Who else lives here in the Peace River Valley and whose lives and homes will be destroyed by the Site C Dam?

A myriad of living beings, all interconnected and essential to their and our collective survival. Little insects, worms, spiders, beetles, flies, bees, wasps, dragonflies, caterpillars, grasshoppers, salamanders, newts, snakes, mice, moles, voles, wood rats, squirrels, shrews...burrowing beasts, raising their young deep in the earth or high up in a hollow tree...the winged ones - bats, hawks, owls, eagles, songbirds, thrushes, woodpeckers, sparrows, duck, geese, swans, shorebirds...all of whom depend on the rivers, trees, and land for their homes, nests, foods, shelter, as a pit-stop in a lengthy migration.

Grizzly Bear, Black Bear, lynx, fox, coyote, wolf, wolverine, martin, weasel, fisher, beaver, river otter, cougar, muskrat, bison, mink, moose, elk, deer, sheep, wild horses...how many will die as their world is flooded?

Who will die because they cannot flee the flood waters because they are too little, not fast enough, not able to outrun the waters or fly away?

All of these animals' lives are equally precious. The rights and obligations to our First Nations under Treaty 8 must be upheld. Fertile farmland essential to our food security must be preserved, and we must learn to coexist in harmony with our natural world and all our relations.

The impending ecological holocaust appears not to matter to our political leaders. The billions of lives which will be ended, these vulnerable individuals, families, and communities - will be destroyed if our society allows political ambition to trump community, greed to trump sharing, and killing to triumph over coexistence.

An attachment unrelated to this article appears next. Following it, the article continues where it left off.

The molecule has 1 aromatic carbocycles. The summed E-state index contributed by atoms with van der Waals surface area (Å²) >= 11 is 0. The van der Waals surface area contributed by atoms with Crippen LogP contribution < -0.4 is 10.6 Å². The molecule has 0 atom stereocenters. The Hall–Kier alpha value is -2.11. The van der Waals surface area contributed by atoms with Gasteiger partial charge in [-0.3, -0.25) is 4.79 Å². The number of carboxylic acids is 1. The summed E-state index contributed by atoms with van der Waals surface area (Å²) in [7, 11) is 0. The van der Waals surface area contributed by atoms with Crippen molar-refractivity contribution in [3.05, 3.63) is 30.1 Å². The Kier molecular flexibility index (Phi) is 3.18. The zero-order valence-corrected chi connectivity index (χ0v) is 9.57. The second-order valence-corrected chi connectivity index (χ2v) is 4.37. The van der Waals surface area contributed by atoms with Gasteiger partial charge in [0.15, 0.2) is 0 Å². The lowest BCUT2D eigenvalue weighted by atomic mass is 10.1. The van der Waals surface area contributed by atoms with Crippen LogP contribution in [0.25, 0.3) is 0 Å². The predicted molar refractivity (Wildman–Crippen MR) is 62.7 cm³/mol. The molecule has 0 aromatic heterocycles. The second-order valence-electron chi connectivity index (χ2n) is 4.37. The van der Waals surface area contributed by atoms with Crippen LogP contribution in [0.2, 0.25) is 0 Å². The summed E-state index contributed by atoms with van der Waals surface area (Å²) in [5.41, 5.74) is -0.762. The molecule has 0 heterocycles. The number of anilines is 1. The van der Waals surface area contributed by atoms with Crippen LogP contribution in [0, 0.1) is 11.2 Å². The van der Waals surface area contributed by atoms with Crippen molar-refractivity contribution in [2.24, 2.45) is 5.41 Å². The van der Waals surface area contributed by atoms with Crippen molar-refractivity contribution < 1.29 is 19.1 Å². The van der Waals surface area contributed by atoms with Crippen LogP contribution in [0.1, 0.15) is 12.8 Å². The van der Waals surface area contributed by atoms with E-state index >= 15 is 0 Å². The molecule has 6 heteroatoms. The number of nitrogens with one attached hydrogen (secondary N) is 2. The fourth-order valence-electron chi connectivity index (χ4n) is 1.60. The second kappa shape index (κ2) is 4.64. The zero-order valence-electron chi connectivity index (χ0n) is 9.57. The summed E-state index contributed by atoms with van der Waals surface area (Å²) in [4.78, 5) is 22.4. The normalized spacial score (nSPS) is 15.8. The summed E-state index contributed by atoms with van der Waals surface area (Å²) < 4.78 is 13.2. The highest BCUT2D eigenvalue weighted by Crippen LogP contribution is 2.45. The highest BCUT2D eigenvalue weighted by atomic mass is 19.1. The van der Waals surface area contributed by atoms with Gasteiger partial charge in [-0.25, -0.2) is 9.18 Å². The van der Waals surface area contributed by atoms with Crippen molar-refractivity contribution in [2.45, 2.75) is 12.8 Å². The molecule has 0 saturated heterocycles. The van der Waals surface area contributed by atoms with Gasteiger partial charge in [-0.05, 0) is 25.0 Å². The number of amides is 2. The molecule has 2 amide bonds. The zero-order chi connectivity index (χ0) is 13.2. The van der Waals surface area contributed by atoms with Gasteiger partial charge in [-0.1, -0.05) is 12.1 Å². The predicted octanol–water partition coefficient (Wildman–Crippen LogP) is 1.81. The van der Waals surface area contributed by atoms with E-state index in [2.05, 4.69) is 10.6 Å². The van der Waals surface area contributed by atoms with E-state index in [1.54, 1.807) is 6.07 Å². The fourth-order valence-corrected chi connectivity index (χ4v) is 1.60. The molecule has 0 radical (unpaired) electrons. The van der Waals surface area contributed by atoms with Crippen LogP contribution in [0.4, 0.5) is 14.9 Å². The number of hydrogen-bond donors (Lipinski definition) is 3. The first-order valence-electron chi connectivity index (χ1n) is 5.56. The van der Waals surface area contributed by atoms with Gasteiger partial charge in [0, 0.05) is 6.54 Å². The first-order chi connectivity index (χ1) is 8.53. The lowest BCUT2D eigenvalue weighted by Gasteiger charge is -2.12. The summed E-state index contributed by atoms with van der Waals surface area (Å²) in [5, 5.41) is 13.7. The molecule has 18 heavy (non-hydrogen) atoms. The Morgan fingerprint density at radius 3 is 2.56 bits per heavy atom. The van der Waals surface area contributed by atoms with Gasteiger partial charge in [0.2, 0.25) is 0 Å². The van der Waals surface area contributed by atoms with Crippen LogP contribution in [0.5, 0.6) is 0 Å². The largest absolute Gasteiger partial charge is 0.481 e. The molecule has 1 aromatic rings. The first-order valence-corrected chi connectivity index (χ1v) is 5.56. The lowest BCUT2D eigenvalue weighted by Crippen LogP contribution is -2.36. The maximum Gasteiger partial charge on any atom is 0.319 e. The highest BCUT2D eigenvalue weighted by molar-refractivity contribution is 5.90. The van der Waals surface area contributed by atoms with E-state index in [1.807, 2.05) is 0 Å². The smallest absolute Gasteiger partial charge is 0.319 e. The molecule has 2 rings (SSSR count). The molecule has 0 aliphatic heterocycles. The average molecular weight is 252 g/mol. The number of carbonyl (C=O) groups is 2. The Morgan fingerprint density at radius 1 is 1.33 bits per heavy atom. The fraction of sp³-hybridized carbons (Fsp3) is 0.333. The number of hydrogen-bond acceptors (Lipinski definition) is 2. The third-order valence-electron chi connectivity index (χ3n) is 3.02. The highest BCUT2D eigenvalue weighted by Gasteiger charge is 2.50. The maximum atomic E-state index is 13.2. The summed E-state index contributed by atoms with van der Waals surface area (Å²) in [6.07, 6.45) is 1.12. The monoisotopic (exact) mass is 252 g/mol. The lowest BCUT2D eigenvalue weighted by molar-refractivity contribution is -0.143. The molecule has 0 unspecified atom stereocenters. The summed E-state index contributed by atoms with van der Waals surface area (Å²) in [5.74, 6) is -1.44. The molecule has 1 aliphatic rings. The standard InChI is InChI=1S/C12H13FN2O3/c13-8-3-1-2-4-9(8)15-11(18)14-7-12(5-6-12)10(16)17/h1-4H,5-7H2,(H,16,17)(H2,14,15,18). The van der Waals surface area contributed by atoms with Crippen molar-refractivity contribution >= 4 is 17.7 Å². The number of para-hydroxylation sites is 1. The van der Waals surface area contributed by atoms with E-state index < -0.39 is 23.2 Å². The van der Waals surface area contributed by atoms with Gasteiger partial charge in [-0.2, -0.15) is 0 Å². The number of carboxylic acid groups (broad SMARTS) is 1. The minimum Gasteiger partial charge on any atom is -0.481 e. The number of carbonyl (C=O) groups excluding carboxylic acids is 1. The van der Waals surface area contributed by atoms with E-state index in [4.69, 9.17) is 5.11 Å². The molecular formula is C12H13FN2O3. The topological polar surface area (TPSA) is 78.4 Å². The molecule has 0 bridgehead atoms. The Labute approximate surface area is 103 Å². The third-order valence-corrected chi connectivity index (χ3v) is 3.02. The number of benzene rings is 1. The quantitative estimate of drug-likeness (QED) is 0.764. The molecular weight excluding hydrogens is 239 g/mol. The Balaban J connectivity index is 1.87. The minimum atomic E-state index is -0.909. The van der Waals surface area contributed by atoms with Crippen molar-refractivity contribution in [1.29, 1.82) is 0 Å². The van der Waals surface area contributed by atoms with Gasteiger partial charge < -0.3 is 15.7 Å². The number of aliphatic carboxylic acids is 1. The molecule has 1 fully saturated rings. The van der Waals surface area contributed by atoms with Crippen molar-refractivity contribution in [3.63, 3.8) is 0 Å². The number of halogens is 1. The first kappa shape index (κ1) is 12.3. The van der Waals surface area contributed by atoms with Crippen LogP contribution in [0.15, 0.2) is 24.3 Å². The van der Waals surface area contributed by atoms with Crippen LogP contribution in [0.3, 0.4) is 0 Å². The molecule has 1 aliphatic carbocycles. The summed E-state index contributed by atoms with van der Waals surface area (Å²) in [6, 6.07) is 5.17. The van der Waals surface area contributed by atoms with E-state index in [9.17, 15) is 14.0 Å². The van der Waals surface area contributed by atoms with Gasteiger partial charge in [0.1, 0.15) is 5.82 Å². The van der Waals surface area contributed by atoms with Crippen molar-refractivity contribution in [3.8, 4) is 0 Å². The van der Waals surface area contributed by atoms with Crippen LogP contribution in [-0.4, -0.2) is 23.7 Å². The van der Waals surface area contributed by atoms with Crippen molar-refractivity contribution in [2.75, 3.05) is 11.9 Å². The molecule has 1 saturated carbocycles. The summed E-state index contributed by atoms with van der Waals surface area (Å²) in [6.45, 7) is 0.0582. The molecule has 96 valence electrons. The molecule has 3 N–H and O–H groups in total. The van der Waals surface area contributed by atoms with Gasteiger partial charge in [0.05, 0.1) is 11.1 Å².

A better world is possible, let's stand together to protect her!

Email these politicians responsible for violations against wildlife at Site C Dam in BC to demand they stop Site C dam:

Catherine.McKenna@parl.gc.ca - federal Minister of Environment & Climate Change

Jim.Carr@parl.gc.ca federal Minister of Natural Resources

mary.polak.MLA@leg.bc.ca BC Minister of Environment

justin.trudeau@parl.gc.ca Prime Minister of Canada

premier@gov.bc.ca - Christy Clark Premier of BC

carolyn.bennett@parl.gc.ca Minister of Indigenous & Northern Affairs

lawrence.macaulay@parl.gc.ca federal Minister of Agriculture & Agrifood

Dominic.leblanc@parl.gc.ca or min@dfo-mpo.gc.ca federal Minister of Fisheries - demand they stop issuing federal permits for construction on Site C

Jody.Wilson-Raybould@parl.gc.ca federal Minister of Justice & Attorney General

On facebook join Stop Site C Dam for the latest on the campaign to halt this project:
https://m.facebook.com/groups/232682493744621?ref=bookmarks
Be sure to go to "more", then "notifications" to choose what you see.

visit this link for this Wildlife Report (including graphics & free report download):

https://drive.google.com/file/d/0B4yQP40UxXKAX1dMc2MzTjFicUNpeDE3S3l1bjB...

Get Site C dam email updates, send request to roslyncassells@yahoo.ca

Good website for periodic updates on Site C, you can sign up for their reports and sign a petition:
http://www.stopsitec.org/

A video link from the Keep the Peace Stop Site C rally at BC Hydro on March 13 about Wildlife Going Extinct Due to Site C Dam, endangered, red & blue listed species, Species At Risk Act, Committee On the Status of Endangered Wildlife in Canada and the Migratory Birds Convention Act violations at Site C dam project: https://m.youtube.com/watch?v=D6DG3ZuQFQk

Joint Review Panel for Site C dam report link:
http://www.ceaa-acee.gc.ca/050/documents/p63919/99173E.pdf

Beautiful pictures of the Peace River Valley, people, wildlife, land...accompanied by original song and informative words...a MUST SEE!
http://youtu.be/LJGmhGen4cEk

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Roslyn Cassells (Roslyn Cassells)
Lower Mainland
Member since July 2010